June 19, 2016

What role does luck play in success?

What role does luck play in success?

Is success a result of luck or do individuals succeed because of their own tenacity and skill?

President Obama and Purdue University President gave two very different commencement speeches in the past two weeks. President Obama’s speech at Howard University noted the role “luck” plays in success; Daniels pointed out that graduates can succeed, independent of luck. I strongly agree with Mr. Daniels in many cases, although, at the margins, luck makes success more or less challenging for many people.

Some successful people experience no, or very little, adversity. Their parents are wealthy and very supportive; they live in wealthy communities and build relationships early in life that position them for long term financial success; and they find high-paying jobs that insure their financial futures.

This scenario is actually less common than it was a generation ago, because there are fewer safe, secure jobs than there once were, and because global competition for every job is more ferocious. However, there is no question that some people are blessed with good fortune from birth, starting with the family into which they are born.

On the opposite extreme, there are children born into a single parent, low-income family. Their mothers are utterly unable to nurture their capabilities and they are assigned to awful school systems in dangerous neighborhoods. They never complete school, and are severely isolated and probably have almost no chance to succeed in life. They have been victimized by multiple elements of bad luck.

However, the vast majority of people fit into the middle category. They have capabilities sufficient to succeed, and will experience setbacks along the way. How they respond will determine whether the “unlucky” event derails them or becomes a learning experience that increases their odds of success.

I empathize with those who start life so far behind and have devoted much of my philanthropic activity and time both during and after my Pitney Bowes career to providing resources to support and lift the severely disadvantaged people. That being said, within a group of severely disadvantaged people, I have seen some people who accept the helping hand and get lifted out of poverty and others whose self-destructive behavior is mystifying and who find a way to hurt themselves and those who try to help them.

For the majority of the “disadvantaged” population, I would note the following:

  • The most valuable support an adult can give them is to believe in them and communicate that belief to them. Everyone needs to be told that he or she can succeed and will be supported.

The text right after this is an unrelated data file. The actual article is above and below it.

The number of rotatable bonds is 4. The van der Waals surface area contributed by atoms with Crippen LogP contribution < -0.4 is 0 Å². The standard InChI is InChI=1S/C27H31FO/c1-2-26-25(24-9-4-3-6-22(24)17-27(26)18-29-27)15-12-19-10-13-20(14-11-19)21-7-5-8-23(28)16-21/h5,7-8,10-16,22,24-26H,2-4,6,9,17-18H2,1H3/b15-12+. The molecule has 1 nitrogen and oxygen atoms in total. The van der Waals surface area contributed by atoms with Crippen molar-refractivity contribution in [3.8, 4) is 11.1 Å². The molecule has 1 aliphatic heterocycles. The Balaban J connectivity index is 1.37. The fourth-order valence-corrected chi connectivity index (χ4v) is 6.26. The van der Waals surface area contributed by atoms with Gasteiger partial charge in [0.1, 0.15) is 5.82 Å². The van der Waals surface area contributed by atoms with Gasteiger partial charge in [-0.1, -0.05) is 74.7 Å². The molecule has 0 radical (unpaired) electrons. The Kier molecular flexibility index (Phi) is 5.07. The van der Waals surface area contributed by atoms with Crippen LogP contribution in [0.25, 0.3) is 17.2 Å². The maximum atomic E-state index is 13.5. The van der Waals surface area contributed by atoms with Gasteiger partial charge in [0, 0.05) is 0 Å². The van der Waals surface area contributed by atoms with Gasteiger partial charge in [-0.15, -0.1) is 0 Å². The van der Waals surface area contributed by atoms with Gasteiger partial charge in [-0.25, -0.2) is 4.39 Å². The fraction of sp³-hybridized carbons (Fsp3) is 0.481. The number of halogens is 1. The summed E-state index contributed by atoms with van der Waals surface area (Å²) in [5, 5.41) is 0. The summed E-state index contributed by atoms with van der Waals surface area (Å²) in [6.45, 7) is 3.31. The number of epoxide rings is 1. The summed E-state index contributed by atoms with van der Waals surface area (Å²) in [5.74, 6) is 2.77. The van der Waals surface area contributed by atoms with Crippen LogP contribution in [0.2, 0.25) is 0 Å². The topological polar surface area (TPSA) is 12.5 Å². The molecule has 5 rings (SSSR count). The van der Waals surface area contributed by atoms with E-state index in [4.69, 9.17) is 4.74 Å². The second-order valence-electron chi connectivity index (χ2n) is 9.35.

• Those who mentor young people need to make them understand that setbacks will occur and that what matters is how they react to them. I like the way Eric Reis describes setbacks in the context of start-up businesses: “validated learning opportunities.” The most important factor in reacting to setbacks of any kind is to understand how to maximize life and business lessons from them.
  • Implicit in the previous comment is the recognition that tenacity, adaptability and continuous learning are more important than the credentials or even the skills that someone brings to a task, a job, or even a career path. As a sports fan, I am often struck by comments from great athletes that they attribute their success to something other than the skills with which they were blessed.

Saturday morning, June 18, 2016, I was listening to an interview with the great, retired baseball player Tim Raines (who should be in the Hall of Fame). Raines told the interviewer that one of his brothers was far more talented, but that he was more single-minded, adaptable and focused on continuous improvement in doing what it took to succeed and eventually become a great Major League player. The comparison with his brother is relevant because there was no difference in the “luck” factor: both were in the same family and had the same resources and advantages available to them.

  • The enemy of broad opportunities for success is the growth of excessive credentialing for jobs, whether those credentials are imposed by misguided government licensing and certification laws and regulations or by lazy private sector recruiters who create onerous prerequisites for jobs, especially educational and experiential ones.

I have no doubt that, like many CEOs, if someone drew up a set of standards for the Pitney Bowes CEO position based on traditional standards, I would not have been chosen. Earlier in my career, I did not have the requisite job-specific or industry-specific experience to be the chief HR officer in 1990 or the President of Pitney Bowes Financial Services, and was not really fully prepared for the CEO position when I assumed it. However, the Pitney Bowes Board and CEO chose me based on my potential, not my credentials.

With very few exceptions, such as choosing a specialist physician for a task in which experience truly matters, we overvalue experience and undervalue potential. Every effort we can make to open up the pool of candidates is worth making.